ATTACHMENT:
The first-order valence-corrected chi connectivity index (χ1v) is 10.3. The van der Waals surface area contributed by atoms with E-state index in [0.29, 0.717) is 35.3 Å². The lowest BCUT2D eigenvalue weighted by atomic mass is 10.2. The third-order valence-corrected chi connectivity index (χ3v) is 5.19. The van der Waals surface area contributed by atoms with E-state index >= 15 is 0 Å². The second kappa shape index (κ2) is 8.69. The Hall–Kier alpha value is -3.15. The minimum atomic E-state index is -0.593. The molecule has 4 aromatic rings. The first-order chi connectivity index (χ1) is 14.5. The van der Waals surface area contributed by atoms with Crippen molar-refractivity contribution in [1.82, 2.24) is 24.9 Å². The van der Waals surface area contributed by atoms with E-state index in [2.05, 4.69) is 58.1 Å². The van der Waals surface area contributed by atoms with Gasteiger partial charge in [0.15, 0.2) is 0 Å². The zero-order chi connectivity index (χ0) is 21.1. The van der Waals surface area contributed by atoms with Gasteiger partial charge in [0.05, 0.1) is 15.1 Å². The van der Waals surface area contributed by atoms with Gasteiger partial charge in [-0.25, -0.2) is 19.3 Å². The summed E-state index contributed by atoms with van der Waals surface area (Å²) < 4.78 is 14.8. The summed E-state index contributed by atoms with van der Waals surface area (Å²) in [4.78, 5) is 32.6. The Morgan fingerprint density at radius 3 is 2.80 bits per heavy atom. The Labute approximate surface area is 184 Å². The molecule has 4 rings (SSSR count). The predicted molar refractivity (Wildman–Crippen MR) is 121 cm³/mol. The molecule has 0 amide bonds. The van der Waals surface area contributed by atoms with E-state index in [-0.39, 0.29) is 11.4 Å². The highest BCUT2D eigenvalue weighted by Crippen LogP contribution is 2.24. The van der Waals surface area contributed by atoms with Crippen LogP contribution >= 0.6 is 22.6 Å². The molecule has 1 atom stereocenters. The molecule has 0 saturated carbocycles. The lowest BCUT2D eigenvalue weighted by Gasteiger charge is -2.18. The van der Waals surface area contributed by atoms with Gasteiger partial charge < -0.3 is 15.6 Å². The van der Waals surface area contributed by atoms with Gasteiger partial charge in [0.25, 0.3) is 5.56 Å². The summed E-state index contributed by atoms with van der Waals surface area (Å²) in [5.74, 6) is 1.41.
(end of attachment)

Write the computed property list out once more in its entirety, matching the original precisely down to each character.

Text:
The first-order valence-corrected chi connectivity index (χ1v) is 10.3. The van der Waals surface area contributed by atoms with E-state index in [0.29, 0.717) is 35.3 Å². The lowest BCUT2D eigenvalue weighted by atomic mass is 10.2. The third-order valence-corrected chi connectivity index (χ3v) is 5.19. The van der Waals surface area contributed by atoms with E-state index >= 15 is 0 Å². The second kappa shape index (κ2) is 8.69. The Hall–Kier alpha value is -3.15. The minimum atomic E-state index is -0.593. The molecule has 4 aromatic rings. The first-order chi connectivity index (χ1) is 14.5. The van der Waals surface area contributed by atoms with Crippen molar-refractivity contribution in [1.82, 2.24) is 24.9 Å². The van der Waals surface area contributed by atoms with E-state index in [2.05, 4.69) is 58.1 Å². The van der Waals surface area contributed by atoms with Gasteiger partial charge in [0.15, 0.2) is 0 Å². The zero-order chi connectivity index (χ0) is 21.1. The van der Waals surface area contributed by atoms with Gasteiger partial charge in [0.05, 0.1) is 15.1 Å². The van der Waals surface area contributed by atoms with Gasteiger partial charge in [-0.25, -0.2) is 19.3 Å². The summed E-state index contributed by atoms with van der Waals surface area (Å²) < 4.78 is 14.8. The summed E-state index contributed by atoms with van der Waals surface area (Å²) in [4.78, 5) is 32.6. The Morgan fingerprint density at radius 3 is 2.80 bits per heavy atom. The Labute approximate surface area is 184 Å². The molecule has 4 rings (SSSR count). The predicted molar refractivity (Wildman–Crippen MR) is 121 cm³/mol. The molecule has 0 amide bonds. The van der Waals surface area contributed by atoms with E-state index in [-0.39, 0.29) is 11.4 Å². The highest BCUT2D eigenvalue weighted by Crippen LogP contribution is 2.24. The van der Waals surface area contributed by atoms with Crippen LogP contribution >= 0.6 is 22.6 Å². The molecule has 1 atom stereocenters. The molecule has 0 saturated carbocycles. The lowest BCUT2D eigenvalue weighted by Gasteiger charge is -2.18. The van der Waals surface area contributed by atoms with Gasteiger partial charge < -0.3 is 15.6 Å². The van der Waals surface area contributed by atoms with Gasteiger partial charge in [0.25, 0.3) is 5.56 Å². The summed E-state index contributed by atoms with van der Waals surface area (Å²) in [5.74, 6) is 1.41.